It is also really a gentleman’s sport. There is no prize, it is a matter of self challenge, however some competitors do get disqualified when breaking a rule. It is for instance not allowed to draft another rider in most races. At the end of the race, most riders stay a few days to relive their adventure together and have a little party.

How demanding is it to be in the best shape for your sport? Are you constantly training? Do you have different types of training?

Obviously, I ride my bike a lot during the year. In 2023 I had over 21,000km on the counter. I ride five to six times during the week, alternating between an easy and a harder ride of one to two hours during the week and a longer ride mostly at the weekend. Then I for instance cycle to Budapest and back in a weekend, or I cycle home to Belgium in a few days. Tomorrow I’m going for a 200 km ride, a trip to Zlin and back.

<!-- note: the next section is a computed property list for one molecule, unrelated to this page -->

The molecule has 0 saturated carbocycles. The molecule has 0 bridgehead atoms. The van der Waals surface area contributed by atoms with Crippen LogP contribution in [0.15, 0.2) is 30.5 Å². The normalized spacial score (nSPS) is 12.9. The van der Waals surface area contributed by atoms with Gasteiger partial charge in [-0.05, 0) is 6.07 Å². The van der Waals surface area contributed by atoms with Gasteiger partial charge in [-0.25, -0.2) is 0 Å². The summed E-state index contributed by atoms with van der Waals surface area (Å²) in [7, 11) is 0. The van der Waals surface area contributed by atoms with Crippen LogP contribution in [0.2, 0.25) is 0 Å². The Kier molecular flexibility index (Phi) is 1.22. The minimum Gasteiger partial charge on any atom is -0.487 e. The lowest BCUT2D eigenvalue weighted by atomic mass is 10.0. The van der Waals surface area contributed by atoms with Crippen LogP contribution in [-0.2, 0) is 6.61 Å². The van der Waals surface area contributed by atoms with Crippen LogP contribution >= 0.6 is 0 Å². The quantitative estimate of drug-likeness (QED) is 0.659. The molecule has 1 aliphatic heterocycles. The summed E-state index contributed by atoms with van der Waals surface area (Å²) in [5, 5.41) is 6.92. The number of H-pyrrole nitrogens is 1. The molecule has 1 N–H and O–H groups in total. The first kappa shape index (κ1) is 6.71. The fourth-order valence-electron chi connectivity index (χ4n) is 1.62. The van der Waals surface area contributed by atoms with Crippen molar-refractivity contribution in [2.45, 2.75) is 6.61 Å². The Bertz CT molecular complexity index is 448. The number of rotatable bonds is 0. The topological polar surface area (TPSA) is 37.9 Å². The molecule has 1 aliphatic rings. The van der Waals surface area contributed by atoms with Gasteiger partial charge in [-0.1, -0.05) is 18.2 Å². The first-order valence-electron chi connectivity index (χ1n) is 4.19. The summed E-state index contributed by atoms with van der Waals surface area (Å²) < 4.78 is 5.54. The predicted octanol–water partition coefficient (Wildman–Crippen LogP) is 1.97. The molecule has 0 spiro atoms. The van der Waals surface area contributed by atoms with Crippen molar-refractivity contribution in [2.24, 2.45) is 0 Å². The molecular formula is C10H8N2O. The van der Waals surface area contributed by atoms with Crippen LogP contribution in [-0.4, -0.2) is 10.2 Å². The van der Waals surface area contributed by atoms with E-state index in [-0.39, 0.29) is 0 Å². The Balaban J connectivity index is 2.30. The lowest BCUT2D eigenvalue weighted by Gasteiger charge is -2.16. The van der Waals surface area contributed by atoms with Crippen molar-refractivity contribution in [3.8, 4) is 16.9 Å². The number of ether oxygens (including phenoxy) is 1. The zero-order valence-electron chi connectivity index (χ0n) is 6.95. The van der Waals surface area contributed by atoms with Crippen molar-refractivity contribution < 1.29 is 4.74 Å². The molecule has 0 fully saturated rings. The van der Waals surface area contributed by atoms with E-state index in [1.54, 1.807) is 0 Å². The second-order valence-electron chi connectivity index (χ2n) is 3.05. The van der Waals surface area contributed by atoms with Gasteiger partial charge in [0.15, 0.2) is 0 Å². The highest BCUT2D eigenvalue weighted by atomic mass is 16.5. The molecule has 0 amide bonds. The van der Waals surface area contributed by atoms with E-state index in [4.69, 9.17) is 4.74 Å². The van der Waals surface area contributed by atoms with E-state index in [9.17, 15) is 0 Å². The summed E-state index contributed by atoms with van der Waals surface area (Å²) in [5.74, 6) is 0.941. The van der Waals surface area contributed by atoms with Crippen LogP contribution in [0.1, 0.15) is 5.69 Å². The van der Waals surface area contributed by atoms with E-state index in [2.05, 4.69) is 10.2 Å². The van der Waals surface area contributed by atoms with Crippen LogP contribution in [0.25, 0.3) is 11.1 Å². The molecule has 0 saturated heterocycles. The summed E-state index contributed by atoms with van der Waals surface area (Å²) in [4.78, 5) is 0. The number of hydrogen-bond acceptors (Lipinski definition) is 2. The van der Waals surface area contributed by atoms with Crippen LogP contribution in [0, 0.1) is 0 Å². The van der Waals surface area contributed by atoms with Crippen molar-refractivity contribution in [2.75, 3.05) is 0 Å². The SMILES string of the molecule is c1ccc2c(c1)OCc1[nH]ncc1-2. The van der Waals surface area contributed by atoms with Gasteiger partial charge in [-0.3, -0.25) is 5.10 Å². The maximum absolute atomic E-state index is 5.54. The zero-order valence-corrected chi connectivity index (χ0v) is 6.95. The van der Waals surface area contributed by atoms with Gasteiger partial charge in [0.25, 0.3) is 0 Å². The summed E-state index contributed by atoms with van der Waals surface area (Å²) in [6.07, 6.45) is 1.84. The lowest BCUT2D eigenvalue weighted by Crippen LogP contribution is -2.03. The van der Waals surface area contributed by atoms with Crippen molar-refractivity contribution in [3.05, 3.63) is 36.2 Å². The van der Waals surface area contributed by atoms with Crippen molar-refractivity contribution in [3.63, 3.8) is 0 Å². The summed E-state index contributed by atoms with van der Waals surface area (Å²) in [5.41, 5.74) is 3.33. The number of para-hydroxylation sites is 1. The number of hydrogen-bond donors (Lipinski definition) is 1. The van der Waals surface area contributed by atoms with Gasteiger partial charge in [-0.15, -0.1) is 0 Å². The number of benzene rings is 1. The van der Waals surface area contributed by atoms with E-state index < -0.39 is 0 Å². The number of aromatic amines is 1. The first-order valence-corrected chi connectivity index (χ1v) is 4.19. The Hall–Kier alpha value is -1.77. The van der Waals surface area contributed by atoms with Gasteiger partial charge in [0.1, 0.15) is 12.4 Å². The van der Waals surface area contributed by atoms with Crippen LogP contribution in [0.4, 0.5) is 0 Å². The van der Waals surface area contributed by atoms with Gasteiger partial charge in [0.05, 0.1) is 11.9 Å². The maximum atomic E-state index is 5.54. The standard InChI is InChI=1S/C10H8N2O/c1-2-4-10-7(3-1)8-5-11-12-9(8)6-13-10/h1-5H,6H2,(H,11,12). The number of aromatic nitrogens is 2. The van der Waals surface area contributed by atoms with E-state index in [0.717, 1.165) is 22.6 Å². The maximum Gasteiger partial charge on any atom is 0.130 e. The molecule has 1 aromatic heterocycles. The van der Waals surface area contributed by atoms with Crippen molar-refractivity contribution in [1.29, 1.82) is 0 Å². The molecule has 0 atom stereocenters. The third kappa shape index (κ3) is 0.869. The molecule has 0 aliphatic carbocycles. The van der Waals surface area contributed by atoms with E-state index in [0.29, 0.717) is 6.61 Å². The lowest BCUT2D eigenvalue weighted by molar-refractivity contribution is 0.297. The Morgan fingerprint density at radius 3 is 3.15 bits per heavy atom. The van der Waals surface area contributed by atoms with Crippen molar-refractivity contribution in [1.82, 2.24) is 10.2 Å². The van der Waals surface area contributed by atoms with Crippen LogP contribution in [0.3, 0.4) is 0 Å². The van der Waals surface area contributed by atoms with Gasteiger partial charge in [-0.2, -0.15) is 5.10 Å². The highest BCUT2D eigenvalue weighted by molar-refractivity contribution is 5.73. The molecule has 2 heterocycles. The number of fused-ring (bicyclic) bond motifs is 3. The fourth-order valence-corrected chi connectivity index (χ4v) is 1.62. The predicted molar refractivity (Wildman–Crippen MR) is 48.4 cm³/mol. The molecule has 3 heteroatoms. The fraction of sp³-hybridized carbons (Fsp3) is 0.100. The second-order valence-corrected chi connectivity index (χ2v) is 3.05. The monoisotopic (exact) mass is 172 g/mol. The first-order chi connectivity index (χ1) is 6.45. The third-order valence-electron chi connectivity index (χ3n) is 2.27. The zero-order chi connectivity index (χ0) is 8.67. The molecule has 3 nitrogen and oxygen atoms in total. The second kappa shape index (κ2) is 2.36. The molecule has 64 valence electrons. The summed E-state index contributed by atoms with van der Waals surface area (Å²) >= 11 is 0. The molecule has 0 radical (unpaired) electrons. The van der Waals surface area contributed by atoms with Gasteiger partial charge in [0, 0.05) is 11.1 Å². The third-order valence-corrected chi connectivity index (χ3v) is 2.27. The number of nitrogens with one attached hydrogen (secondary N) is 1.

I am not a big fan of hitting the gym, but I do have my own set of strength and stability exercises. They help me both on and off the bike.

It is important to mention that there is no perfect body type for (ultra)cycling. Bigger people have an advantage on the flats, lighter racers on climbs. Often it is a fair mixed competition for both men and women, because it is not just a physical sport, but planning, strategy and mental strength are as important. 

Are you currently preparing for a long race?